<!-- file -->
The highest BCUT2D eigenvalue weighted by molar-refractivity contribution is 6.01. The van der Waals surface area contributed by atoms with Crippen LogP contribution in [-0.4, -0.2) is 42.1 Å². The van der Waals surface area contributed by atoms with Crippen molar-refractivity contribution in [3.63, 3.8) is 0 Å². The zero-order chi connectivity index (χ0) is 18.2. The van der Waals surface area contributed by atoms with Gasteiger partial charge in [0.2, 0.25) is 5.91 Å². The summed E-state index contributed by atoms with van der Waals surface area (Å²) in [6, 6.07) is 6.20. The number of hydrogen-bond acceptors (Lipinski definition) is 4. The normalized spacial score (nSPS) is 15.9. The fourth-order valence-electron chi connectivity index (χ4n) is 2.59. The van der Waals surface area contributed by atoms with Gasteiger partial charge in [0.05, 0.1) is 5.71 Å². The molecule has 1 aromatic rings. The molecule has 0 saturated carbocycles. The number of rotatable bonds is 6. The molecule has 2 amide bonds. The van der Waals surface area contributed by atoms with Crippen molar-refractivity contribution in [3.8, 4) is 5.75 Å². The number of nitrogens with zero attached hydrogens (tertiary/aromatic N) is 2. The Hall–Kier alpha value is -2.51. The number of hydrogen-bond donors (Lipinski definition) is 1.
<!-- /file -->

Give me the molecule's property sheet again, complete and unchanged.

The highest BCUT2D eigenvalue weighted by molar-refractivity contribution is 6.01. The van der Waals surface area contributed by atoms with Crippen LogP contribution in [-0.4, -0.2) is 42.1 Å². The van der Waals surface area contributed by atoms with Crippen molar-refractivity contribution in [3.63, 3.8) is 0 Å². The zero-order chi connectivity index (χ0) is 18.2. The van der Waals surface area contributed by atoms with Gasteiger partial charge in [0.2, 0.25) is 5.91 Å². The summed E-state index contributed by atoms with van der Waals surface area (Å²) in [6, 6.07) is 6.20. The number of hydrogen-bond acceptors (Lipinski definition) is 4. The normalized spacial score (nSPS) is 15.9. The fourth-order valence-electron chi connectivity index (χ4n) is 2.59. The van der Waals surface area contributed by atoms with Gasteiger partial charge in [0.05, 0.1) is 5.71 Å². The molecule has 1 aromatic rings. The molecule has 0 saturated carbocycles. The number of rotatable bonds is 6. The molecule has 2 amide bonds. The van der Waals surface area contributed by atoms with Crippen molar-refractivity contribution in [3.8, 4) is 5.75 Å². The number of nitrogens with zero attached hydrogens (tertiary/aromatic N) is 2. The Hall–Kier alpha value is -2.51. The number of hydrogen-bond donors (Lipinski definition) is 1.